Bob Grizzi
  • skinutskinut Posts: 416 Baller
    @rockdog-I'm not sure how you would get a pad on the boot heal. I've tried and it would infringe on the release of the boot, ie the pad on the cleat would hit the release mechanism as you were trying to lock the boot in. It is a tight fit between the cleat and the rear binding so adding padding to the cleat makes it impossible to get the boot locked in. I'm sure someone on this site could figure it out but I just gave up and used the shinguard and spray leg.
  • MarcoMarco Posts: 1,425 Crazy Baller
    Thanks for all the comments. @skinut - I'm with you, I don't know how a pad on the cleat would function. I found some Nike shin guards with an over sized calf sleeve that will work perfectly. I'll maybe give it another day for the stitches to heal and then give it a go. I found these at Sports Authority.
    chris_logan
  • rockdogrockdog Posts: 586 Crazy Baller
    @marco @skinut , @Gloersen reckons it works so I'm going to try it with an open mind, better than using a shin guard..
  • MarcoMarco Posts: 1,425 Crazy Baller
    @rockdog If it works, I'm interested, as I don't want to wear a shinguard forever. Post pictures of your set up and report back on how it works.
  • dchristmandchristman Posts: 1,098 Mega Baller
    Regardless of what others are saying here, it's not the heel block that has bloodied my shin in the past. If I crush the release contacts my shin. I use the Reflex release cover and a shin guard I made from and old 1/4" dive suit leg. I cut out a patch from the plastic tongue that comes with the boot and goo-ed it to the shin area. Bonus is a zipper for easy on and off:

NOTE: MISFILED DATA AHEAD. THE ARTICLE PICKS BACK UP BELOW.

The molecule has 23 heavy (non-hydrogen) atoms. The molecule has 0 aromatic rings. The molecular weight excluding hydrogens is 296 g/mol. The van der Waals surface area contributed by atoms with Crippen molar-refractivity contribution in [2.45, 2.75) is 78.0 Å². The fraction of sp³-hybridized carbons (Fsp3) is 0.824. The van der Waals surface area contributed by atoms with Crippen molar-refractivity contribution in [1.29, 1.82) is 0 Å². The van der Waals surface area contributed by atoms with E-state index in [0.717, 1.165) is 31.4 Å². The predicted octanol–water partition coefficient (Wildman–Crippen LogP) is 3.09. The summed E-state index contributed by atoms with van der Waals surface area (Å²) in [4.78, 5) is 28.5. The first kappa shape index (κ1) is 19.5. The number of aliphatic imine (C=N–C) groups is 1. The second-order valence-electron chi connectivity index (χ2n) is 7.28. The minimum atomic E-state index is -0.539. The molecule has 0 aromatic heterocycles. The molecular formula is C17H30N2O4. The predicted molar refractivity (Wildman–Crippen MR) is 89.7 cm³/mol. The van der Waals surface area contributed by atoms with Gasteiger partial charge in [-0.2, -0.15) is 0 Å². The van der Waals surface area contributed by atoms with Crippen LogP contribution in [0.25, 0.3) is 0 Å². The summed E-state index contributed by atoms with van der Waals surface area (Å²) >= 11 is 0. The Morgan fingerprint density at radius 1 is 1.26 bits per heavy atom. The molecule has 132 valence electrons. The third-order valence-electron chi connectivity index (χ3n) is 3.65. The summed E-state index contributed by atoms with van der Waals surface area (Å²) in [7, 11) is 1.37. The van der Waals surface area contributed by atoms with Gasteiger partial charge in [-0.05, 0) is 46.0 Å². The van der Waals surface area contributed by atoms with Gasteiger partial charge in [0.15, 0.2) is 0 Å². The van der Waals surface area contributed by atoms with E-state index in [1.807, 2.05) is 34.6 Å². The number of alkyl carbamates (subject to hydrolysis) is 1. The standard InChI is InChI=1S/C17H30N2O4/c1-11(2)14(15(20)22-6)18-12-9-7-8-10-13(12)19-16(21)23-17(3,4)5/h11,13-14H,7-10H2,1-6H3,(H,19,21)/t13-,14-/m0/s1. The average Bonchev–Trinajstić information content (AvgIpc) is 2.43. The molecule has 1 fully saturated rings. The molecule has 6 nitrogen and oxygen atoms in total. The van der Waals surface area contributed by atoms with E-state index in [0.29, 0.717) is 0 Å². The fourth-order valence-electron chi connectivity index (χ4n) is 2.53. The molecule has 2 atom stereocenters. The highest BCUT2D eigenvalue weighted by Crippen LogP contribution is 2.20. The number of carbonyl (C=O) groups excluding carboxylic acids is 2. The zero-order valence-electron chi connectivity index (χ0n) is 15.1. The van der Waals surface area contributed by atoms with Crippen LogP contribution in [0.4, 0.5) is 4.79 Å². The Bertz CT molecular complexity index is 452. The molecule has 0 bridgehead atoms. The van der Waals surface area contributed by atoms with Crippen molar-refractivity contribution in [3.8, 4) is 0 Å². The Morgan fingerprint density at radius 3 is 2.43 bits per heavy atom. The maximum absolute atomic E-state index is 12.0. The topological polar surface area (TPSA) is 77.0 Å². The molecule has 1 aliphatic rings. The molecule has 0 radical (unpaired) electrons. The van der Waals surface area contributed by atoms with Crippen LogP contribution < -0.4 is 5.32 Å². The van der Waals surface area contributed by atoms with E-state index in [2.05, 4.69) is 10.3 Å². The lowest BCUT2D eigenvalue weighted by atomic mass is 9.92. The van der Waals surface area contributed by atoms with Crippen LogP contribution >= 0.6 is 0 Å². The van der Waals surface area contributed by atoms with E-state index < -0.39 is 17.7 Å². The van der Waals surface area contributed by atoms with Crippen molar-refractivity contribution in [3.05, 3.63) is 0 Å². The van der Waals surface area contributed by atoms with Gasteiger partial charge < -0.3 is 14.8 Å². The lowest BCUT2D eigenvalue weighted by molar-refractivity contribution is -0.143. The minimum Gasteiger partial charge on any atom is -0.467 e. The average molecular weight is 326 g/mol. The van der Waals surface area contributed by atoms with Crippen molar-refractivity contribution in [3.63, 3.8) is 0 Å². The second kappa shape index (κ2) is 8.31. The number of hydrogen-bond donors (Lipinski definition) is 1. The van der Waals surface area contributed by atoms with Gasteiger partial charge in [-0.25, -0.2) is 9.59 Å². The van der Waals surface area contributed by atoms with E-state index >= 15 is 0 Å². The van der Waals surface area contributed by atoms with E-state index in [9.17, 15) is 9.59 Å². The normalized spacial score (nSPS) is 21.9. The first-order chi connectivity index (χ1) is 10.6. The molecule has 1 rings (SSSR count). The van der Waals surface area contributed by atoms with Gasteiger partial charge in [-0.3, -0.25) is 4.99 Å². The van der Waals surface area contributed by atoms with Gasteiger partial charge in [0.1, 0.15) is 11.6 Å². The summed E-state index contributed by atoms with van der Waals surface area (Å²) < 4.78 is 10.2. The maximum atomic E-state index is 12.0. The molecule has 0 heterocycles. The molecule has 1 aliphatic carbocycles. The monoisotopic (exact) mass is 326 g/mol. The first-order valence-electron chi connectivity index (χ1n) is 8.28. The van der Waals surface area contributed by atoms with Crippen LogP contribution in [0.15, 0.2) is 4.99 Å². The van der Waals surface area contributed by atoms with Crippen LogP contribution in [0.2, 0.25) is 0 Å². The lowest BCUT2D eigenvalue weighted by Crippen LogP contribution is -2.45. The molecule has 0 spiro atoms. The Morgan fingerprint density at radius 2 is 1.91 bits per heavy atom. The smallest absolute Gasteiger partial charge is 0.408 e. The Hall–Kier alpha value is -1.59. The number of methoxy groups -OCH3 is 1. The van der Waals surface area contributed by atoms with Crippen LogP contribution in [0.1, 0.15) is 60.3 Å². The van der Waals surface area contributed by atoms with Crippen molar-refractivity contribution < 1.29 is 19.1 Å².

Is it time to ski, yet?
    Bookm_dano
  • chris_loganchris_logan Posts: 358 Crazy Baller
    The timing of this thread is interesting. I had this injury twice in the past 8 days, a week apart, while skiing on Sunday morning. Of course, now I am actually looking for some protection since the second impact created a second gash and reopened the unhealed hole of the first impact a week prior. Going to Academy at lunch to round up slip in shin guards and a calf compression sleeve. Fingers crossed.
    Always looking for a pull... Will you be my boatdriver?
  • MarcoMarco Posts: 1,425 Crazy Baller
    I took my first ski ride since my injury yesterday, 6 days after I got the stitches. The shin guard worked well, and protected me when my shin hit the buoy at -35. My wound is still very tender and painful, as well as the bone bruise, and it didn't hurt any worse when I whacked the buoy. Stitches didn't pull out either. Saw the doc today, and she said another week before they can take them out. 2 weeks to keep stitches in seems like a long time...
  • rockdogrockdog Posts: 586 Crazy Baller
    no flesh on the shin either, must be a hard spot to stitch up.
  • MarcoMarco Posts: 1,425 Crazy Baller
    Yeah, it pulls the skin pretty tight. Thats why they need to stay in so long.